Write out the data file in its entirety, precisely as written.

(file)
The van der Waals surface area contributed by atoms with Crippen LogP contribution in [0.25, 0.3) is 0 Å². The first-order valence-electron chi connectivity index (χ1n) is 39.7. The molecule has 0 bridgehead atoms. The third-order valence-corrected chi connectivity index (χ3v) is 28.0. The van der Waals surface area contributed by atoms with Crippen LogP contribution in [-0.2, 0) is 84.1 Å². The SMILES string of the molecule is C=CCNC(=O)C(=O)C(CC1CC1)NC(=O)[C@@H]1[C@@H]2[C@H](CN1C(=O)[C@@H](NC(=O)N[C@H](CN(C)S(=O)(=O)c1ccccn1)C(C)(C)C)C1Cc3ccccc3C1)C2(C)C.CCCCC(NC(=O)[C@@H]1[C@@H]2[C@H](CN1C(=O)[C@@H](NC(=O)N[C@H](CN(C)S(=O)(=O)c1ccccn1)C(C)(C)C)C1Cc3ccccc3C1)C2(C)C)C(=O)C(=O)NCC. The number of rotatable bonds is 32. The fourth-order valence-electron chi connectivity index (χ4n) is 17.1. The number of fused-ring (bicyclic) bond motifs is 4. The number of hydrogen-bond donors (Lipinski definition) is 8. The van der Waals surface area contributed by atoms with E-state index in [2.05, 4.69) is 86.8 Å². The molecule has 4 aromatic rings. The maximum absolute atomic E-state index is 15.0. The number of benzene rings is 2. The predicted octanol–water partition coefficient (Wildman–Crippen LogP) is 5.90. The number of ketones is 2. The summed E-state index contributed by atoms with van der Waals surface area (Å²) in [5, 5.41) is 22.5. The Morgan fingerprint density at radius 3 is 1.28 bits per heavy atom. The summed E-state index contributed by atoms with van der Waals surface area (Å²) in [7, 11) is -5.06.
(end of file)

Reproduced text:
The van der Waals surface area contributed by atoms with Crippen LogP contribution in [0.25, 0.3) is 0 Å². The first-order valence-electron chi connectivity index (χ1n) is 39.7. The molecule has 0 bridgehead atoms. The third-order valence-corrected chi connectivity index (χ3v) is 28.0. The van der Waals surface area contributed by atoms with Crippen LogP contribution in [-0.2, 0) is 84.1 Å². The SMILES string of the molecule is C=CCNC(=O)C(=O)C(CC1CC1)NC(=O)[C@@H]1[C@@H]2[C@H](CN1C(=O)[C@@H](NC(=O)N[C@H](CN(C)S(=O)(=O)c1ccccn1)C(C)(C)C)C1Cc3ccccc3C1)C2(C)C.CCCCC(NC(=O)[C@@H]1[C@@H]2[C@H](CN1C(=O)[C@@H](NC(=O)N[C@H](CN(C)S(=O)(=O)c1ccccn1)C(C)(C)C)C1Cc3ccccc3C1)C2(C)C)C(=O)C(=O)NCC. The number of rotatable bonds is 32. The fourth-order valence-electron chi connectivity index (χ4n) is 17.1. The number of fused-ring (bicyclic) bond motifs is 4. The number of hydrogen-bond donors (Lipinski definition) is 8. The van der Waals surface area contributed by atoms with E-state index in [2.05, 4.69) is 86.8 Å². The molecule has 4 aromatic rings. The maximum absolute atomic E-state index is 15.0. The number of benzene rings is 2. The predicted octanol–water partition coefficient (Wildman–Crippen LogP) is 5.90. The number of ketones is 2. The summed E-state index contributed by atoms with van der Waals surface area (Å²) in [5, 5.41) is 22.5. The Morgan fingerprint density at radius 3 is 1.28 bits per heavy atom. The summed E-state index contributed by atoms with van der Waals surface area (Å²) in [7, 11) is -5.06.